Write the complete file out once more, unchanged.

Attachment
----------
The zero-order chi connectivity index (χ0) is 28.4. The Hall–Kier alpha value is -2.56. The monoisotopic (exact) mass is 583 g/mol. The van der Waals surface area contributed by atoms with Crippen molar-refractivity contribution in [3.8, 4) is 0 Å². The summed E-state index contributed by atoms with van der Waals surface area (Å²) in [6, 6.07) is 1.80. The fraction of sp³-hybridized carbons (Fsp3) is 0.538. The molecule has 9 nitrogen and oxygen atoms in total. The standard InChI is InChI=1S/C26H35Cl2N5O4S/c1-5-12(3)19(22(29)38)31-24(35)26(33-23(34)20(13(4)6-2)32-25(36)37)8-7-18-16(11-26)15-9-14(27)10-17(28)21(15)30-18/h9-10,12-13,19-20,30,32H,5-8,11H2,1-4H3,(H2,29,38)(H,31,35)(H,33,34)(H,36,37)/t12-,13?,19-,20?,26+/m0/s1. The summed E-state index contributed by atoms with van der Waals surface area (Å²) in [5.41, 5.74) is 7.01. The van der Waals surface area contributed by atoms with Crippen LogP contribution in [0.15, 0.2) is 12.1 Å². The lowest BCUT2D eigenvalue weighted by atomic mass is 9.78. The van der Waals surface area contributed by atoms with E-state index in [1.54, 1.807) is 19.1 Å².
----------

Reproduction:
The zero-order chi connectivity index (χ0) is 28.4. The Hall–Kier alpha value is -2.56. The monoisotopic (exact) mass is 583 g/mol. The van der Waals surface area contributed by atoms with Crippen molar-refractivity contribution in [3.8, 4) is 0 Å². The summed E-state index contributed by atoms with van der Waals surface area (Å²) in [6, 6.07) is 1.80. The fraction of sp³-hybridized carbons (Fsp3) is 0.538. The molecule has 9 nitrogen and oxygen atoms in total. The standard InChI is InChI=1S/C26H35Cl2N5O4S/c1-5-12(3)19(22(29)38)31-24(35)26(33-23(34)20(13(4)6-2)32-25(36)37)8-7-18-16(11-26)15-9-14(27)10-17(28)21(15)30-18/h9-10,12-13,19-20,30,32H,5-8,11H2,1-4H3,(H2,29,38)(H,31,35)(H,33,34)(H,36,37)/t12-,13?,19-,20?,26+/m0/s1. The summed E-state index contributed by atoms with van der Waals surface area (Å²) in [5.41, 5.74) is 7.01. The van der Waals surface area contributed by atoms with Crippen LogP contribution in [0.15, 0.2) is 12.1 Å². The lowest BCUT2D eigenvalue weighted by atomic mass is 9.78. The van der Waals surface area contributed by atoms with E-state index in [1.54, 1.807) is 19.1 Å².